And the fact that Burrow felt he could tell “The Story,” an ugly, compelling story from high school days, speaks volumes about the young veteran crew that one of those locker room leadership vacuums has filled in the last burps and first rumble of massive transitions.
Uzomah, the close end of sixth year, calls this Bengals team the team he’s closest to since Little League. Up to the mothers who bring the juice boxes. And how it might have helped Burrow to help them.
There are the new defenders, like Vonn Bell’s morning wake-up calls and DJ Reader’s calm voice at social justice meetings. There are the standbys like Dunlap, Bernard and the suddenly chatty Geno Atkins with the grizzled, accomplished reader and Mike Daniels joining him in the front. There are Bengali veterans like Uzomah, Hopkins and AJ Green who are comfortable in their new positions as senior advisors.
“Trey doesn’t say much,” says Uzomah. “But when he has something to say, it’s powerful.”
It’s a far cry from 2015, Uzomah’s rookie year in a locker room with entrenched veterans of the thirties who started 8-0 after four consecutive playoff seasons. Newbies were seen, not heard, and maybe even tarnished a little.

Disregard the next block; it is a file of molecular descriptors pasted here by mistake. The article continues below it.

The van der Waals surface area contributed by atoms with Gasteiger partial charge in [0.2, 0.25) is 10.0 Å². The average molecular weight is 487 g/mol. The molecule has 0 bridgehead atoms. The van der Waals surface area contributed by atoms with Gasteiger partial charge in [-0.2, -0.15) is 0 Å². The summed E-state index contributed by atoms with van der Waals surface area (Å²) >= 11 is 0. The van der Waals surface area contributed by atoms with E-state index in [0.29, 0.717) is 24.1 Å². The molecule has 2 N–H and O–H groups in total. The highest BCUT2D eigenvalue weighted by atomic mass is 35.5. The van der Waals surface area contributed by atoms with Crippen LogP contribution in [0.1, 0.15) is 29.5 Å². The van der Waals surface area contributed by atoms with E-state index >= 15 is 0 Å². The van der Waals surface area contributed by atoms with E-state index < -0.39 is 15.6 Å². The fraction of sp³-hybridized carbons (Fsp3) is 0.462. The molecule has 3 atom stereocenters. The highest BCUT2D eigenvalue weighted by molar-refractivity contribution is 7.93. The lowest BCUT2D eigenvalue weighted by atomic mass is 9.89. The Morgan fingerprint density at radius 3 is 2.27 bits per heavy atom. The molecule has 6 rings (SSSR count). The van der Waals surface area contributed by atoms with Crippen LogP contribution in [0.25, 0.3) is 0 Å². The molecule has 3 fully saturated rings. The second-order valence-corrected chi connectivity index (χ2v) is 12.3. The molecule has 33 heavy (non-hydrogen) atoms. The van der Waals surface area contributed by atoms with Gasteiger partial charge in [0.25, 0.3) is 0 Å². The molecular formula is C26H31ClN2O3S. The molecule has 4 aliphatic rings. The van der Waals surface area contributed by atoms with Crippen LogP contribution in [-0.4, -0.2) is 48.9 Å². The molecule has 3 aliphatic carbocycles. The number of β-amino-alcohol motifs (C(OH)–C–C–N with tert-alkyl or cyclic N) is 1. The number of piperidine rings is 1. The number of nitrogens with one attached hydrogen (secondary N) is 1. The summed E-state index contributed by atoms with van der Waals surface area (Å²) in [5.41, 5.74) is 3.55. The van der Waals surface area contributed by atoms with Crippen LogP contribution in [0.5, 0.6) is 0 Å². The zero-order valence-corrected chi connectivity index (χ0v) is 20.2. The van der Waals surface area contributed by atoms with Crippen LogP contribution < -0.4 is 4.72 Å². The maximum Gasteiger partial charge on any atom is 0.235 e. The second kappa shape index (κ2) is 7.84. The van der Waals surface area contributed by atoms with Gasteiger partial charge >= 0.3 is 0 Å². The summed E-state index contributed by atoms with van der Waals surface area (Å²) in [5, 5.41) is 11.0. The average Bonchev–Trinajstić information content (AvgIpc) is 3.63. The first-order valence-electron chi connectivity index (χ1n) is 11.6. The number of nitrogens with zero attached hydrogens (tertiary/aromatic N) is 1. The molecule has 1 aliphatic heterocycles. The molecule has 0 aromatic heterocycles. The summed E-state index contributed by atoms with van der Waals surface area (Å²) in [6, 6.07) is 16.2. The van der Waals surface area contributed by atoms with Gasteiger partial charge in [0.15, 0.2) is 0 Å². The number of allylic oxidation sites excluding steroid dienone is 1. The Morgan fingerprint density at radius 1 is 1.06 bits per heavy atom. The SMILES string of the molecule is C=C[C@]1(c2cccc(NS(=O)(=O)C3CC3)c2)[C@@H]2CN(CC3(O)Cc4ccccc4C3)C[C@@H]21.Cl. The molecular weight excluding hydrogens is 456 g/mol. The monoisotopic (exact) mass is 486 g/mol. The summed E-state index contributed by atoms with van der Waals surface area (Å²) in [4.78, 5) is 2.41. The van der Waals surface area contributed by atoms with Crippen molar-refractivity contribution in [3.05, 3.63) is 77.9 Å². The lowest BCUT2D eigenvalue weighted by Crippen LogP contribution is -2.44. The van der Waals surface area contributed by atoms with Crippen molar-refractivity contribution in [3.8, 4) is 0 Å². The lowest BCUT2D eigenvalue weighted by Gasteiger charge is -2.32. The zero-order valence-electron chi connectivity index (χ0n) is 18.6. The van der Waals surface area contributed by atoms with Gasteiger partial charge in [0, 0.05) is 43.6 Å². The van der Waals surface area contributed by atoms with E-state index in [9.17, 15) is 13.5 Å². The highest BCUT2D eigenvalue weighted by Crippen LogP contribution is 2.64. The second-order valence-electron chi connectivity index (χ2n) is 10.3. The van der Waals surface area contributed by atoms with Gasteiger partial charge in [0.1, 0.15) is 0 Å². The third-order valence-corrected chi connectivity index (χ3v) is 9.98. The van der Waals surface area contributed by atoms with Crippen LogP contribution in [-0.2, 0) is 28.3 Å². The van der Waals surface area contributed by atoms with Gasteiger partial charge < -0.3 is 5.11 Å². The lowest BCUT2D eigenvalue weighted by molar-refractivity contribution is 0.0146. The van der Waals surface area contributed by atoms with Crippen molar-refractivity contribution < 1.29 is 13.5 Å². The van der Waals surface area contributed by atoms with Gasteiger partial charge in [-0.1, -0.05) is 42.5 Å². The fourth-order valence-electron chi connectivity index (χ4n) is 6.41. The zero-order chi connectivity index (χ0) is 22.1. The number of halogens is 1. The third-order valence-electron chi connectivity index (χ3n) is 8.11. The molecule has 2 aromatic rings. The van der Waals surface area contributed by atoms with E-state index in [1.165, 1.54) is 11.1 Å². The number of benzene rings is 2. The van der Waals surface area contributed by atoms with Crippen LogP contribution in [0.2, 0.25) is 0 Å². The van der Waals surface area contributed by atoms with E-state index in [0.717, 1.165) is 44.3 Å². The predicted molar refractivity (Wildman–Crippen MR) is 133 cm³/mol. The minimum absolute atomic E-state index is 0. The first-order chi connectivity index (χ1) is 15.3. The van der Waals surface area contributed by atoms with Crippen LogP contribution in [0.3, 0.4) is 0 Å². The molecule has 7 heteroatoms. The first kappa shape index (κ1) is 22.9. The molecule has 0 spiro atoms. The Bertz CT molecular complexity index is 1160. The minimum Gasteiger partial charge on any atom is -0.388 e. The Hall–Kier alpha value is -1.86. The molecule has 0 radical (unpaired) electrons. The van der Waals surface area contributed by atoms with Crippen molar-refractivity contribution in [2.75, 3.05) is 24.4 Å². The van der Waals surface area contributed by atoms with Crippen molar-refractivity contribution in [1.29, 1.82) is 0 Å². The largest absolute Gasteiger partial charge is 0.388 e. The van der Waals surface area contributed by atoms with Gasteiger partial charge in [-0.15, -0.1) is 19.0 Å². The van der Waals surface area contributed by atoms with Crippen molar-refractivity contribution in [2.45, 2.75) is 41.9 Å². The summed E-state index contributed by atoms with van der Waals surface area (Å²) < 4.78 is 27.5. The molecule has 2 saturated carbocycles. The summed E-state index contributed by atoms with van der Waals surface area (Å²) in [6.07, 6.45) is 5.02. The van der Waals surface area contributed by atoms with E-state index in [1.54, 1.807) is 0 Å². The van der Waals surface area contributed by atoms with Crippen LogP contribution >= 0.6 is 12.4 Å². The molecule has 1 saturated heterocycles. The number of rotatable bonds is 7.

“It’s the most networked team I’ve been on for a while. We’re even closely connected to the coaches,” says Uzomah. “And I feel like it’s still a young team with a lot of leadership. To have people like Vonn Bell and this new culture of defense. This is the best I have ever heard from AJ when it comes to speaking of Balls. Gio doesn’t. ” I love speaking in front of crowds, but he does and that has helped us with how things went and brought us closer together.
“Crazy what happened to this Covid quarantine stuff, we’re getting back on the ground. There’s no time to waste cold shoulders or rookie hazings. No time for that. It was, ‘We’ll be playing in a couple of weeks a game.’ As crazy as the Covid was, I think it helped build the unity of the team. “
And maybe that comes back to Burrow.
“The way we treated ourselves, maybe he could be so much more himself,” says Uzomah. “‘I can say that and do that because I know my boys have my back and I have theirs.'”